PC DOS L-N

Alien Brigade – By Atari

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 Lemmings 3D – By Psygnosis

After the release of the original Lemmings, the series went off in a few different directions, including changing the way you controlled the lemmings entirely for the third game. This fourth game, the first time DMA Design wouldn’t be involved with the series, brings the gameplay back to the basics set by the first game. You’ve got the original eight abilities, like Blocker, Climber, and Floater, along with a new power, Turner. The levels are in 3D now, and the path the lemmings take often splits into forks, so you’ll want to place a turner down so the lemmings will go the way you want them to. The 3D works fairly well, even if you might have trouble getting used to controlling the camera. The way the camera system works is that you’ve got a bunch of cameras set up across the level, and you’re free to switch between them and rotate their view at any point. A few levels have places where the camera can’t go, however, and for these, you’ll need to use Virtual Lemming. This will put you in a first-person perspective of the lemming you use it on, and you’ll need this in places where your camera won’t reach. Overall, besides the 3D, this basically plays like classic Lemmings. There are some really difficult puzzles as you go on, and there’ll be plenty of times when you’ll need to blow the lemmings up and start again. The game also gives you a few tutorial levels to get used to the new 3D elements, which is good if you’re more used to the two-dimensional games. If you’re a fan of the series, the change in dimension is definitely worth getting used to.

Review by Bobinator

7/10

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 Mega Man X – By Capcom

On the SNES, Mega Man X was probably one of the best action platformers you could find for the system, and a fantastic update of the original series. It updated the concept of the original games, where you would play through a series of levels, killing bosses to get their powers for use on later bosses, and gave the new Mega Man some extra abilities, as well as adding more of a focus on the story. At the first glance, the game plays rather similarly to the NES versions. You’ve still got the buster, which lets you shoot off rapid fire volleys or more powerful charged shots at the enemy robots. X does get a few new moves, though, like being able to cling to walls and jump off of them, which he can use to climb up horizontal surfaces. There’s also special upgrades hidden across the level, which do things like increasing X’s maximum health, giving him the ability to break certain blocks, or dash across the ground. And of course, at the end of each stage, you’ll come across a boss with their own power you’ll be able to use for yourself. An interesting touch is that when you clear certain stages, others will change slightly, sometimes opening up hidden areas. The DOS version is fairly close to the SNES original, with a very nice feature letting you save your game to disk instead of using passwords. Unfortunately, the MIDI music sounds a lot worse compared to the SNES’s sound chip, and the Ride Armour mechs that X could ride around in are gone entirely. Overall, you’d probably be better off just playing the Super Nintendo version, if you happen to have one. But, if you don’t, it’s hardly an awful port, especially compared to the horrendous Mega Man games for DOS that came before it.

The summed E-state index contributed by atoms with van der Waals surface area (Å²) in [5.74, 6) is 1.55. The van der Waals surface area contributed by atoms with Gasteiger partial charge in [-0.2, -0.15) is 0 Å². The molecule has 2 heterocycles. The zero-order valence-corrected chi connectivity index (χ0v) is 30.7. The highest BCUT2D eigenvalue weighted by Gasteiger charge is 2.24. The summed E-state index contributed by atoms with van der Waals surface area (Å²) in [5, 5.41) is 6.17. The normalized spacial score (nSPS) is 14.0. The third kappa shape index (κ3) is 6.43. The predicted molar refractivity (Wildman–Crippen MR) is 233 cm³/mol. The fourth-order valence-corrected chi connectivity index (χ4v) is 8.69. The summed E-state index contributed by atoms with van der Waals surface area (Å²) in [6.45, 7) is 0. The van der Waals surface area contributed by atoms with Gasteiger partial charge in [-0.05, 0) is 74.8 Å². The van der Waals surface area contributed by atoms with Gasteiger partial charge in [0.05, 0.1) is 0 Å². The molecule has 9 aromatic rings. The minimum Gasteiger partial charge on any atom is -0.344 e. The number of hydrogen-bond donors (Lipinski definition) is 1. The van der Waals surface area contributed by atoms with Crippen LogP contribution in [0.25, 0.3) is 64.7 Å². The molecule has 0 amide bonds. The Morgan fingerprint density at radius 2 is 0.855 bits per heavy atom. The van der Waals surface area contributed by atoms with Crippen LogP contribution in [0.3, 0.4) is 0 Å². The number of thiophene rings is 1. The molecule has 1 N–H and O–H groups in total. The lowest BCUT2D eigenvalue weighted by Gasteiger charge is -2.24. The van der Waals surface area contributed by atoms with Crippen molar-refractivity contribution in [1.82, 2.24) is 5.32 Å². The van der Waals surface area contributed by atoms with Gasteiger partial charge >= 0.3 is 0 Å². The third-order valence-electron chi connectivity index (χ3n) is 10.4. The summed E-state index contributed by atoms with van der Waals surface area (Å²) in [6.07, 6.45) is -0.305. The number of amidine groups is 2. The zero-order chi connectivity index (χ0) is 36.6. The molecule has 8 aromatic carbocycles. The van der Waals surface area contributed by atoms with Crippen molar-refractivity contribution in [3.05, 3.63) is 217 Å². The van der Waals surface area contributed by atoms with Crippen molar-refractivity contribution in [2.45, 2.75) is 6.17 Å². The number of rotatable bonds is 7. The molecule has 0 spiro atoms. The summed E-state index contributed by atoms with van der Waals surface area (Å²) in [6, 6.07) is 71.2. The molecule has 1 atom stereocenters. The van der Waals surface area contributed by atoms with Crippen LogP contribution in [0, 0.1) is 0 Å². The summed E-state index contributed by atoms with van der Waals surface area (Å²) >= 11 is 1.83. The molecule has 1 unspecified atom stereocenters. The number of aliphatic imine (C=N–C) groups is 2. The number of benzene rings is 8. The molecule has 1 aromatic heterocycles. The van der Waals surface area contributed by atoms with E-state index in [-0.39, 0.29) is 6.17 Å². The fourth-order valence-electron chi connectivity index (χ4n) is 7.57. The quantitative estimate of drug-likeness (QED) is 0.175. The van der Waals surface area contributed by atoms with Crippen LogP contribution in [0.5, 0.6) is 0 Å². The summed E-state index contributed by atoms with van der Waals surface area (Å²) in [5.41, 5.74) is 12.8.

Review by Bobinator

8/10

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 One Must Fall 2097 – By Epic Mega Games

In One Must Fall, you take control of one of 10 giant robots (11, counting the playable final boss), piloted by one of ten characters each with their own agenda for fighting. Since the robots are controlled by brain waves, there’s nobody actually in them, you’re free to smash them up as hard as you want. You can even pull off fatalities on your defeated foes, which, since they’re robots, means that this is a great game for any age. You have one button for punching, and one for kicking, the strength of which is determined by the direction you’re holding. The controls, simple as they are, work great, and it’s easy to pull off combos just like in Street Fighter with enough practice. And of course, you’ve got a good assortment of special moves for each robot to make them unique. There’s also a neat feature where you can be attacked by certain elements of the arena, like fighter jets, or spikes that pop out of the background. If you prefer a more traditional match, however, you can turn these off. Besides the arcade and versus modes, there’s also a tournament mode. Here, you take control of a newcomer who uses money you get from winning fights to upgrade the speed, strength, and skill of your robot. Doing especially well will reveal hidden opponents (including a certain other Epic character) for you to fight, which can earn you secret upgrades if you beat them. Even better, you can save your profile to disk and put it up against another players to see how your robot stacks up against theirs. The game also contains several advanced gameplay options that can be turned on and off at will, including Rehit Mode, which completely overhauls the game’s combo system, allowing huge juggle combos to be performed on your opponent. One Must Fall is probably the best fighting game you’ll find for DOS, and it absolutely wipes the floor with any Street Fighter port you’ll find for it.

Review by Bobinator

9/10

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